Dictionary of National Biography, 1885-1900/Skey, Frederic Carpenter

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SKEY, FREDERIC CARPENTER (1798–1872), surgeon, second of six children of George Skey, a Russia merchant in London, was born at Upton-on-Severn on 1 Dec. 1798, and was educated chiefly at the private school of Michael Maurice, father of Frederick Denison Maurice [q. v.], whose friendship he retained until his death. After a short stay at Plymouth with his cousin, Dr. Joseph Skey, then inspector-general of army hospitals, Skey commenced his medical education at Edinburgh, and afterwards spent a few months in Paris. He was apprenticed to John Abernethy [q. v.] on 15 April 1816, paying the ordinary premium of 500l., and, after studying at St. Bartholomew's Hospital, he was admitted a member of the Royal College of Surgeons of England on 5 April 1822. Abernethy had so high an opinion of his pupil's capacities that, even while he was an apprentice, Skey was entrusted with the care of some of his master's private patients. By Abernethy's interest he was appointed demonstrator of anatomy at St. Bartholomew's Hospital about 1826, an office he resigned after Abernethy's death in 1831, in consequence of a dispute with (Sir) William Lawrence [q. v.] The direct outcome of Skey's separation from the teaching staff of St. Bartholomew's Hospital was the revival of the Aldersgate Street school of medicine, which, in the hands of Hope, Todd, Marshall Hall, Pereira, and Kiernan, soon became famous as a private teaching establishment, and was for many years a thorn in the side of the neighbouring school of St. Bartholomew's Hospital. Skey taught surgery in the Aldersgate Street school for ten years, though he was elected an assistant-surgeon to St. Bartholomew's Hospital on 29 Aug. 1827, and consulting surgeon to the Charterhouse in the same year.

He was elected a fellow of the Royal Society in 1837, and he was appointed to lecture upon anatomy in the medical school of St. Bartholomew's Hospital in 1843, an office he resigned in 1865. He became full surgeon to the hospital in May 1854, but in consequence of a new rule calling upon the various members of the staff to retire on attaining the age of sixty-five, he relinquished the post on 18 Jan. 1864. He was then elected consulting surgeon, and was presented with a handsome testimonial.

He filled many important positions at the Royal College of Surgeons of England. Elected a member of the council in 1848, he was appointed Hunterian orator in 1850, and in 1852 was made professor of human anatomy and surgery. He was elected a member of the court of examiners in 1855, and in 1863 he was chosen president. In 1859 he served the office of president of the Royal Medical and Chirurgical Society, and in 1864, at the instigation of his friend and patient, B. Disraeli, afterwards Earl of Beaconsfield, he was appointed chairman at the admiralty of the first parliamentary committee to inquire into the best mode of treating venereal disease in the army and navy. He received a C.B. for his services in this capacity, and the direct outcome of the committee's report was the framing of the Contagious Diseases Act, which has since been repealed. His health failed during the last two or three years of his life, and he died at his rooms in Mount Street, Grosvenor Square, on 15 Aug. 1872.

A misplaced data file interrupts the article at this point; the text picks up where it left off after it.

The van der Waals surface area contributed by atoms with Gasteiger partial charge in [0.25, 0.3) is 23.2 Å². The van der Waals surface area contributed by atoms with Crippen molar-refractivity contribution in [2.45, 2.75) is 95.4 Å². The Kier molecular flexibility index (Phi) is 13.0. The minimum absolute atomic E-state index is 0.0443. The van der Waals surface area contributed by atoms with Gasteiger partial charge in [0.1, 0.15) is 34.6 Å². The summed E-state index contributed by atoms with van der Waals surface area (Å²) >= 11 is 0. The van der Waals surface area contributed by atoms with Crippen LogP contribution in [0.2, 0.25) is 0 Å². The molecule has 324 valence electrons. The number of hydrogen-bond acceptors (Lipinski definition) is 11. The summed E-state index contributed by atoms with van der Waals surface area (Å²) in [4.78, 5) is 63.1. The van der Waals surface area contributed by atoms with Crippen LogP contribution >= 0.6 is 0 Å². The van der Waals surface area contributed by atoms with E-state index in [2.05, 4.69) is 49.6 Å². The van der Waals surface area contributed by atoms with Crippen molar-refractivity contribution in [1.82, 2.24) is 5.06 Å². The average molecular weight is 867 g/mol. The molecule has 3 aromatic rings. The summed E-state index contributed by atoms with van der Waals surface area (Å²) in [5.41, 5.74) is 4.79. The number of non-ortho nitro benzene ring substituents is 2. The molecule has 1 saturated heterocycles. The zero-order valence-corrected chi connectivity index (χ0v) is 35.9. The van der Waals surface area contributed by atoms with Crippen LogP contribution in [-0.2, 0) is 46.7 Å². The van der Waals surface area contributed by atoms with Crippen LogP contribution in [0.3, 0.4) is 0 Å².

Skey was a good writer, a clear lecturer, and an excellent teacher. He concerned himself with the broad principles of his subject rather than with details. As a surgeon he was an able operator, and his great ability was conspicuously shown in his treatment of exceptional cases, for he was skilful to ingenuity in diagnosis, and in the face of unusual difficulties fertile in resource. There is a bust (No. 440) of Skey in the Crystal Palace at Sydenham, and a copy of it in the rooms of the Royal Medical and Chirurgical Society, No. 20 Hanover Square, London. There is also a three-quarter length lithograph, by T. H. Maguire, in Stone's ‘Medical Portrait Gallery.’

Skey published, besides several pamphlets and a series of letters to the ‘Times’ on the mischievous effects of severe training for athletic sports: 1. ‘Operative Surgery,’ 8vo, London, 1851; 2nd edit. 1858; a work of considerable merit, which is influenced throughout by the author's energetic protest against the use of the knife except as a last resource. 2. ‘Hysteria,’ &c., London, 8vo, 1867; 2nd edit. 1867; 3rd edit. 1870; a series of lectures in which the advantages of the ‘tonic’ plan of treatment over the use of depleting measures are strongly maintained.

[Times, 16 Aug. 1872, p. 8 f.; Medical Times and Gazette, 1872, ii. 210; St. Bartholomew's Hospital Reports, 1873, vol. ix. pp. xxi–xxxix; additional information kindly given to the writer by the Rev. Frederic Charles Skey, M.A., Weare Vicarage, Axbridge.]

D’A. P.